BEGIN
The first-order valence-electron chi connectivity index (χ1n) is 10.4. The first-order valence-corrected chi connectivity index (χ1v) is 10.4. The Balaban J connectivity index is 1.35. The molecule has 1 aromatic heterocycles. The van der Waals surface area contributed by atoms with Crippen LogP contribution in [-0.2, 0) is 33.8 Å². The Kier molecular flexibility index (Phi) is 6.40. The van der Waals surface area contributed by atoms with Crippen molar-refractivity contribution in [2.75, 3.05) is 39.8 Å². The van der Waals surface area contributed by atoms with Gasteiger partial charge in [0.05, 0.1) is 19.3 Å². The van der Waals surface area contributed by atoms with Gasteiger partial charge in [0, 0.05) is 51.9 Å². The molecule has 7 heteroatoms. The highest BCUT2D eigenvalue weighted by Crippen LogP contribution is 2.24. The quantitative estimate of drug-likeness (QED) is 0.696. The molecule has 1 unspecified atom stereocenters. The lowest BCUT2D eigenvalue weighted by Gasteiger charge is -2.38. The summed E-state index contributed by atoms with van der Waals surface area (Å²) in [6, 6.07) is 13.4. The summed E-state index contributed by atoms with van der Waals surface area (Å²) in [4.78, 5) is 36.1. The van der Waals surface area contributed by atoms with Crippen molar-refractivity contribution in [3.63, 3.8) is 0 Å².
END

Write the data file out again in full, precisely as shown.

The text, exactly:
The first-order valence-electron chi connectivity index (χ1n) is 10.4. The first-order valence-corrected chi connectivity index (χ1v) is 10.4. The Balaban J connectivity index is 1.35. The molecule has 1 aromatic heterocycles. The van der Waals surface area contributed by atoms with Crippen LogP contribution in [-0.2, 0) is 33.8 Å². The Kier molecular flexibility index (Phi) is 6.40. The van der Waals surface area contributed by atoms with Crippen molar-refractivity contribution in [2.75, 3.05) is 39.8 Å². The van der Waals surface area contributed by atoms with Gasteiger partial charge in [0.05, 0.1) is 19.3 Å². The van der Waals surface area contributed by atoms with Gasteiger partial charge in [0, 0.05) is 51.9 Å². The molecule has 7 heteroatoms. The highest BCUT2D eigenvalue weighted by Crippen LogP contribution is 2.24. The quantitative estimate of drug-likeness (QED) is 0.696. The molecule has 1 unspecified atom stereocenters. The lowest BCUT2D eigenvalue weighted by Gasteiger charge is -2.38. The summed E-state index contributed by atoms with van der Waals surface area (Å²) in [6, 6.07) is 13.4. The summed E-state index contributed by atoms with van der Waals surface area (Å²) in [4.78, 5) is 36.1. The van der Waals surface area contributed by atoms with Crippen molar-refractivity contribution in [3.63, 3.8) is 0 Å².